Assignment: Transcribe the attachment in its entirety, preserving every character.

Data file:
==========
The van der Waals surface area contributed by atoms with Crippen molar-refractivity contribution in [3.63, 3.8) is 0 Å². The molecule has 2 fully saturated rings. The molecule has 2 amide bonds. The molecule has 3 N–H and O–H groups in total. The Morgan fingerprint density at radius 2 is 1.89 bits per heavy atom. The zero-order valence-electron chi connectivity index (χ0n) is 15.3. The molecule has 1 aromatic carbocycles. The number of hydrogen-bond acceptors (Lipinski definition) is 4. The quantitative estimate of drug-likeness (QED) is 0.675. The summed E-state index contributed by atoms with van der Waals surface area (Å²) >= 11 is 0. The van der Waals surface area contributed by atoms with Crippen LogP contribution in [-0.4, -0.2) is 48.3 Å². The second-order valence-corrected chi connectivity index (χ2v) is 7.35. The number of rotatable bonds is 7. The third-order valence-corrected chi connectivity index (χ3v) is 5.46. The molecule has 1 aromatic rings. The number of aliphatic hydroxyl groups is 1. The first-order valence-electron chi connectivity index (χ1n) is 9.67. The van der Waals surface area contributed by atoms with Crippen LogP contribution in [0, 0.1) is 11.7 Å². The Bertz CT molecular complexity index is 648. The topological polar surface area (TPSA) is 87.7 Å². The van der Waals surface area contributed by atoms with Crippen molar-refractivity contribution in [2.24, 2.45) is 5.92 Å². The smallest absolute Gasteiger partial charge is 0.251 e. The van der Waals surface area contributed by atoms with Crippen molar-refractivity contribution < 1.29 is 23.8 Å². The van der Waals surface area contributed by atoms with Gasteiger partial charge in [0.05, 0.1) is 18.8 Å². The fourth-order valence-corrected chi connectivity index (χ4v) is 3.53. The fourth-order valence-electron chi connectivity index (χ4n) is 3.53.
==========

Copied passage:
The van der Waals surface area contributed by atoms with Crippen molar-refractivity contribution in [3.63, 3.8) is 0 Å². The molecule has 2 fully saturated rings. The molecule has 2 amide bonds. The molecule has 3 N–H and O–H groups in total. The Morgan fingerprint density at radius 2 is 1.89 bits per heavy atom. The zero-order valence-electron chi connectivity index (χ0n) is 15.3. The molecule has 1 aromatic carbocycles. The number of hydrogen-bond acceptors (Lipinski definition) is 4. The quantitative estimate of drug-likeness (QED) is 0.675. The summed E-state index contributed by atoms with van der Waals surface area (Å²) >= 11 is 0. The van der Waals surface area contributed by atoms with Crippen LogP contribution in [-0.4, -0.2) is 48.3 Å². The second-order valence-corrected chi connectivity index (χ2v) is 7.35. The number of rotatable bonds is 7. The third-order valence-corrected chi connectivity index (χ3v) is 5.46. The molecule has 1 aromatic rings. The number of aliphatic hydroxyl groups is 1. The first-order valence-electron chi connectivity index (χ1n) is 9.67. The van der Waals surface area contributed by atoms with Crippen LogP contribution in [0, 0.1) is 11.7 Å². The Bertz CT molecular complexity index is 648. The topological polar surface area (TPSA) is 87.7 Å². The van der Waals surface area contributed by atoms with Crippen molar-refractivity contribution in [2.24, 2.45) is 5.92 Å². The smallest absolute Gasteiger partial charge is 0.251 e. The van der Waals surface area contributed by atoms with Crippen molar-refractivity contribution < 1.29 is 23.8 Å². The van der Waals surface area contributed by atoms with Gasteiger partial charge in [0.05, 0.1) is 18.8 Å². The fourth-order valence-corrected chi connectivity index (χ4v) is 3.53. The fourth-order valence-electron chi connectivity index (χ4n) is 3.53.